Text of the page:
Coast to Coast

Coast to Coast Auto Races of the Early 1900s: Three Contests That Changed the World

and

Coast to Coast by Automobile: The Pioneering Trips, 1899–1908

by Curt McConnell

Historian McConnell, a journalist by trade, feels that just like Lewis and Clark who blazed the trail from St. Louis to the Pacific Ocean and are revered for it to this day, so the autoists of the Pioneer Period deserve tribute. More than track races, hill climbs, or even the AAA’s Glidden Tours (1905–14), it was the long-distance transcontinental drives that demonstrated the car’s unique potential as durable, versatile transport. Although there is no argument about the validity of this point there had been little written about the trips in the way of an organized account until McConnell put pen to paper. He argues that historians have failed to examine the impact of transcontinental trips because the very plentitude of scattered and often inexact period newspaper reports and other snippets made the research too difficult and time-consuming.

Published within a month of each other and similar in scope and approach, McConnell’s books overlap chronologically but without duplicating contents. The first book deals with eight endurance trips whereas the second book explores three competitive long-distance contests, hence the word race in the title.

This distinction is not entirely satisfactory and divining the author’s intention in dividing the contents across two books in this manner is not helped by the fact that neither book mentions the existence of the other! Yet both include a reference to McConnell’s previous book, Great Cars of the Great Plains, which had won the AACA’s 1995 Thomas McKean Memorial Cup for historical research.

The author, with the help of a long list of librarians and researchers, has dug his way through newspapers, magazines, letters, diaries, and other, previously overlooked or unknown, primary sources to reconstruct the events. By going the extra mile, his reexamination of the record has weeded out many of the factual errors and conflicting versions of earlier literature. All sources are identified and elaborated upon in extensive chapter notes. In Trips, the author also clearly explains his modus operandi for computing drive times and distances. In cases where the record cannot be reconciled definitively McConnell points out the discrepancies rather than ignoring them. In addition, the books are said to be “the most complete photographic record ever assembled.” All these features elevate them from rollicking good read to reliable reference work.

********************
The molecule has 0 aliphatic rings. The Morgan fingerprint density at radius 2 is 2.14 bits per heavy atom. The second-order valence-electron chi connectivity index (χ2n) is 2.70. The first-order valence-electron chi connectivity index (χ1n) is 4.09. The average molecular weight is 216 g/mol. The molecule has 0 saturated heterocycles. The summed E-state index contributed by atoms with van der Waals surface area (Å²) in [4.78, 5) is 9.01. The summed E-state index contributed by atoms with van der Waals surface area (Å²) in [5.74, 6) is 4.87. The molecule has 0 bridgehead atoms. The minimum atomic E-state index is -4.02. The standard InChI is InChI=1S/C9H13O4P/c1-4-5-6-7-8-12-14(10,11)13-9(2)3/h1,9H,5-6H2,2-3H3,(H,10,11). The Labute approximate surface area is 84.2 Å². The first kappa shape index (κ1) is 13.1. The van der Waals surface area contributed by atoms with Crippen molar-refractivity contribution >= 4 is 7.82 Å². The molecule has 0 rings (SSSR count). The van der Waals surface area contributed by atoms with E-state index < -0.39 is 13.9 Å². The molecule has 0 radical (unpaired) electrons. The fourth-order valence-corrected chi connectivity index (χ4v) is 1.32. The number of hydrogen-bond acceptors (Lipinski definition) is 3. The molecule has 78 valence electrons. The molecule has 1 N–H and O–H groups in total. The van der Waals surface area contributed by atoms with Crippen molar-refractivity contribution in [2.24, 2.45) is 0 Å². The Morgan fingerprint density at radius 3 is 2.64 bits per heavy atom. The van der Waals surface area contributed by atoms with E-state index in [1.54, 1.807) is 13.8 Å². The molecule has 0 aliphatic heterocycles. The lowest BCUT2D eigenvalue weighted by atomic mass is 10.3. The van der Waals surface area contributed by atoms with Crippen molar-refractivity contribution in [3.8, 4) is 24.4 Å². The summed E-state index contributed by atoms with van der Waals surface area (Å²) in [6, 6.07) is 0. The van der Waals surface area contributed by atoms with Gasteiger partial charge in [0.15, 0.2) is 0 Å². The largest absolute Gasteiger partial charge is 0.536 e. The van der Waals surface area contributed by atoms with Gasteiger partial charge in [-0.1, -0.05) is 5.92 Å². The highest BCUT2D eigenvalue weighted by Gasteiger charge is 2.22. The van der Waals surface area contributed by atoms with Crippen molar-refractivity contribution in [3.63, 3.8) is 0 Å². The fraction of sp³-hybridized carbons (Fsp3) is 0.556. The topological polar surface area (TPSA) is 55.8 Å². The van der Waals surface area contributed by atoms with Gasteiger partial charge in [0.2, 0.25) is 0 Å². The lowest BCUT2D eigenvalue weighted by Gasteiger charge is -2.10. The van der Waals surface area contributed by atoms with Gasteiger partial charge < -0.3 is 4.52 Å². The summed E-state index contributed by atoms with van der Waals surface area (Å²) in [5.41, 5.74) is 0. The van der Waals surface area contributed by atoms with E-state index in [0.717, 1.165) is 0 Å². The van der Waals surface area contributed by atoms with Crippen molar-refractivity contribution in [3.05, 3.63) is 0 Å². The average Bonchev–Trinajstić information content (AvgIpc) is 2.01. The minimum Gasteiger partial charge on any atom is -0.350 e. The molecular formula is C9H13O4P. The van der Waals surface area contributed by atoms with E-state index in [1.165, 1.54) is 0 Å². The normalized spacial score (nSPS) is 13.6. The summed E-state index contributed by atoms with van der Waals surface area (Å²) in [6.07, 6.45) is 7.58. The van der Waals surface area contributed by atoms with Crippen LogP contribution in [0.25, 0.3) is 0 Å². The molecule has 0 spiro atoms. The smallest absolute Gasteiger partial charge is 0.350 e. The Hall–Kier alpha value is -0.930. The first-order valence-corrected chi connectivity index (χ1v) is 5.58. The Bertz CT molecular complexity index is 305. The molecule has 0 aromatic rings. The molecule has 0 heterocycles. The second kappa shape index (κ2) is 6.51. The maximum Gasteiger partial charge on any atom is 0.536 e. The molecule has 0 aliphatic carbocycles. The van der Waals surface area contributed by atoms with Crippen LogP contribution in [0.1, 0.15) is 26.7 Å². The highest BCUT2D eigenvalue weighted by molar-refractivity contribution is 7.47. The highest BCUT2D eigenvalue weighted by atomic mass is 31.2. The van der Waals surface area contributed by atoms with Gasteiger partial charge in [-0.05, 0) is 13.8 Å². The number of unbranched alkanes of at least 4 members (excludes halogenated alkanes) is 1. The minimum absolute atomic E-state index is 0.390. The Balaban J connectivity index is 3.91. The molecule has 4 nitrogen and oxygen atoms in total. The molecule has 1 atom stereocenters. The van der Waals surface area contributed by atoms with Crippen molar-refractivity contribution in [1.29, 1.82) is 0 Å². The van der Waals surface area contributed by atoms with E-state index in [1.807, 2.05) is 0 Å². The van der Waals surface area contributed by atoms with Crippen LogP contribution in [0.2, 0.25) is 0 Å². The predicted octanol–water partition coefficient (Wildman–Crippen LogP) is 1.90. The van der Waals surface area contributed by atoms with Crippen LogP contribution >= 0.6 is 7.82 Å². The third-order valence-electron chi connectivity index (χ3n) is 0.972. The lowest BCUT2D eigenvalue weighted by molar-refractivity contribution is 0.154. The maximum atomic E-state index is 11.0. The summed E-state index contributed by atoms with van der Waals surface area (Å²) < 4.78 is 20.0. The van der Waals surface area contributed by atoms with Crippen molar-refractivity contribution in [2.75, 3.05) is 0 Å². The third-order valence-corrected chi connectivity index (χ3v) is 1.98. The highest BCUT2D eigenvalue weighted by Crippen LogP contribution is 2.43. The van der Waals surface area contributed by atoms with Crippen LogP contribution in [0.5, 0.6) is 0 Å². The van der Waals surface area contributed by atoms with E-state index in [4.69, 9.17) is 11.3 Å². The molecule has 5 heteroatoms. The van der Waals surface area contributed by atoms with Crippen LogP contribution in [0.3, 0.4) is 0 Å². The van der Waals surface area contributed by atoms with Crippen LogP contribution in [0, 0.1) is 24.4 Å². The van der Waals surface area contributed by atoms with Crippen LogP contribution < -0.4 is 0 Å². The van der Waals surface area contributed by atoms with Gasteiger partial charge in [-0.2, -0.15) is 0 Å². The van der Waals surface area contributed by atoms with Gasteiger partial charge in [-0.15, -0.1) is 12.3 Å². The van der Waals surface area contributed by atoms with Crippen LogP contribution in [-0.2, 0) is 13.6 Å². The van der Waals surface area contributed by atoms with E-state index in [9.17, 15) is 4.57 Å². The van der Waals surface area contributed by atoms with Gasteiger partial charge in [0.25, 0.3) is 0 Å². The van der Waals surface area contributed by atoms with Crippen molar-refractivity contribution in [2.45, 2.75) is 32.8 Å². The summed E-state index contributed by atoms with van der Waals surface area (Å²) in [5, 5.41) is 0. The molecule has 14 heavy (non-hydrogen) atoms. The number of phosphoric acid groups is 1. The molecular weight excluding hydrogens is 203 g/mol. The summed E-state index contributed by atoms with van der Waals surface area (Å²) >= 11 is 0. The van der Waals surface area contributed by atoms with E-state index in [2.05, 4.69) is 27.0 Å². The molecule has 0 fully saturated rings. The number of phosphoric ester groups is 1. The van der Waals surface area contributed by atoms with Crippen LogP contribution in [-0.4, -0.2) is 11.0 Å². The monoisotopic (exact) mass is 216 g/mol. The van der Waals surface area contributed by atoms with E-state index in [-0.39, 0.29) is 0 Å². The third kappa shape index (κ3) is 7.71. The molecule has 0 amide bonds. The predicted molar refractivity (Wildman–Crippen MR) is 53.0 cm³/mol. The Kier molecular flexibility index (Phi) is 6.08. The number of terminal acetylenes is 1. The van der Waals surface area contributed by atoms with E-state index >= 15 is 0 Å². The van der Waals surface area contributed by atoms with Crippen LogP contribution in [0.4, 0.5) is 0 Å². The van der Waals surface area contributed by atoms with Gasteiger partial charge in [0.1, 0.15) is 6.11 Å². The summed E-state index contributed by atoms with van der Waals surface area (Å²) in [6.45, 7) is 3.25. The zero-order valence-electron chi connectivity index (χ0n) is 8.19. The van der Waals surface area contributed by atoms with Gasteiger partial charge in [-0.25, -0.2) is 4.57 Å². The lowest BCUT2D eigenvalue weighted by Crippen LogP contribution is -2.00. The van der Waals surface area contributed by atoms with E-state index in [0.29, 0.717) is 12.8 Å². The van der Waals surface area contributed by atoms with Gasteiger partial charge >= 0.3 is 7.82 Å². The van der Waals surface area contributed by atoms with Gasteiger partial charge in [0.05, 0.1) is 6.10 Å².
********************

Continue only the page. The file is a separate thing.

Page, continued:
Perhaps indicative of the two publishers’ different target audiences, it may be of interest to point out that visually—no criticism intended!—Trips (Stanford U.) is the prettier book with a more generous layout and less austere design; Races (SAE), despite covering fewer events, has a significantly deeper index. Readers already familiar with the 1908 NY–Paris race should note that McConnell covers only the American leg.

The photos invite an interesting comparison to, for instance, Elizbeth Bennet’s mammoth book Thousand Mile Trial 1900 that had taken place in England. That event, although of similar groundbreaking nature, took place on a much smaller piece of real estate, always within walking distance of some sort of civilization—and on actual roads, something sadly lacking in the United States of the time. McConnell shows us photos of a tiny speck of a car in a vast dessert surrounded by, overwhelmed by miles and miles and miles of tumbleweeds; or of men clawing their way through sagebrush in search of water. Heroic efforts, indeed, and almost unimaginable today.

The pioneering cars are the Wintons, Packards, Franklins, and others. From the first journeys of 60–70 days duration at little more than bicycle speed to the 5-day trips by 1916, these events turned the car from novelty to necessity and advanced its evolution. Establishing the car, in turn, made possible the growth of entire industries and infrastructures. Consider: In 1899 the commentary of the newspaper sponsors of the first-ever transcontinental attempt by John and Louise Davis had changed from a euphoric “A Race that Fills with Wonder the Eyes of the Civilized World” to an acerbic “Bust of the Century!” when the trip had to be aborted half-way because the lack of roads caused incessant repairs. In 1905 the USDA joined the Olds Motor Works in promoting a race “to show the crying need for good roads.” And in 1913 a private organization created the Lincoln Highway—and nothing has been the same since.

Leave behind the world of heated steering wheels, run-flat tires, Global Positioning Systems and let these excellent books take you back to Ground Zero.

 

Copyright 2010, Sabu Advani (speedreaders.info)

Coast to Coast by Automobile
The Pioneering Trips, 1899–1908
by Curt McConnell
Stanford University Press, 2000
368 pages, 140 b/w illustrations
List Price: $57.95
ISBN-13: 978-0804733809

and

Coast to Coast Auto Races of the Early 1900s
Three Contests That Changed the World
by Curt McConnell
SAE, 2000
265 pages, 105 b/w illustrations
List Price: $39
ISBN-13: 978-0768006049
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